Now, if you open this subtask in Jira, the result of the test run will appear inside the Jira issue, so you don’t need to open TestRail for it (but you can open test results in TestRail as well):
At ELEKS we use Python API and our test automation engineer, Maksym, implemented a wrapper over TestRail API which adds extra functionality. So, if you are using a Python client – you can find original Python API bindings or Maksym’s API bindings here.
There are many other TestRail features that we found useful for test management.
Shared steps allow you to reuse common steps across test cases and improve the maintainability of test cases (not to mention saves you time!).
Reusability is achieved by “importing” shared steps. Be sure to carefully consider your naming convention for shared steps because you are likely to have hundreds of shared steps. Using a pattern for naming shared steps (for example, <functionality or page> – <step description>) will help you to navigate through steps and import them easily.
If any changes are needed, you can update it in a single place and other test cases will reflect the changes.
TestRail’s dashboards and charts represent the current status of testing. You can share them at sync meetings or send them regularly to give stakeholders a quick overview of testing progress.
The level of detail in the reports can also be configured in the “Reports” section.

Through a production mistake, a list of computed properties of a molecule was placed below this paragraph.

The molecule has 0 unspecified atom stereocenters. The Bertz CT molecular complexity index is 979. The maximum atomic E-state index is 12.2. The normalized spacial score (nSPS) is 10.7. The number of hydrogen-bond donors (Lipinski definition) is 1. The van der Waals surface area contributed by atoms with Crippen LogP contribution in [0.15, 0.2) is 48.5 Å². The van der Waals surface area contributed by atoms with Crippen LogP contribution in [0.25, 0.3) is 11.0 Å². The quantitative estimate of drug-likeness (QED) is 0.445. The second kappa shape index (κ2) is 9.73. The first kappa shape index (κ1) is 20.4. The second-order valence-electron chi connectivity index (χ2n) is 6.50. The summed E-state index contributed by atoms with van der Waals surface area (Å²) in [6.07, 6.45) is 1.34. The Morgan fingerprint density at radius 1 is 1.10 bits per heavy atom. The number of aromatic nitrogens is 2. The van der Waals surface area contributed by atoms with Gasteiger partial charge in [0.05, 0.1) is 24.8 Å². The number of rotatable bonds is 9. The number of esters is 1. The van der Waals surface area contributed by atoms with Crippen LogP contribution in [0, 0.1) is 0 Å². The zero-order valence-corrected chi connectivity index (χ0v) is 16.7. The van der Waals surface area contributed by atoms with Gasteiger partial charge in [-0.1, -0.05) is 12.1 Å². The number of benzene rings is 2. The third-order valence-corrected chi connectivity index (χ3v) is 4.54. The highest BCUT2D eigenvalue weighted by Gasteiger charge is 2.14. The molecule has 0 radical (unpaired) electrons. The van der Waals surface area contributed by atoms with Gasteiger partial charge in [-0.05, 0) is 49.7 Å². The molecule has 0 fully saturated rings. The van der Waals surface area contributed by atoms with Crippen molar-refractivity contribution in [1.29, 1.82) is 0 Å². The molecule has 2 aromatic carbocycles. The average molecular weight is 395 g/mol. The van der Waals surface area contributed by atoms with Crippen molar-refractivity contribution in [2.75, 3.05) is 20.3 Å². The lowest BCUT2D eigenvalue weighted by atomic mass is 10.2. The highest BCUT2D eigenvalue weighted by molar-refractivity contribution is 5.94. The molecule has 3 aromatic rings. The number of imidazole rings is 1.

Reports are comprehensive and can be generated according to 15 predefined templates sorted by categories: “Cases,” “Defects,” “Results,” “Summary,” and “Users.” You can use templates from the “Summary” section to generate a universal report that can be helpful to everyone from QA engineers to project managers and product owners.
If you are a QA lead – this feature allows you to distribute testing across the team and track the progress.
You can customize your test case, result status fields, priorities, templates, and other fields. In our case, we added additional result statuses below to provide more information about the test run:
When time is limited, it can be cumbersome to describe all steps in a test case. To save time, you can use a simplified template for test cases or even an exploratory session with a description of the functionality you want to verify.
TestRail’s two-way Jira integration provides you with the ability to see the execution status from TestRail and Jira and allows you to preview a Jira issue when referenced with TestRail result or test case.
TestRail’s usability and intuitive user interface allow for quick onboarding and the flexible licensing model allows you to pay as you go. This approach worked well for us as we started with 2 users and then scaled up to over 20 active users in the system, including developers who use TestRail daily as their source of truth for test cases, data, results, and overall progress.
TestRail allowed us to streamline our test processes, leverage integrations with Jira, and improve visibility and usability. Ultimately, by using TestRail as our dedicated test management solution, our QA team was able to gain visibility into testing, scale QA more efficiently, and accomplish more testing.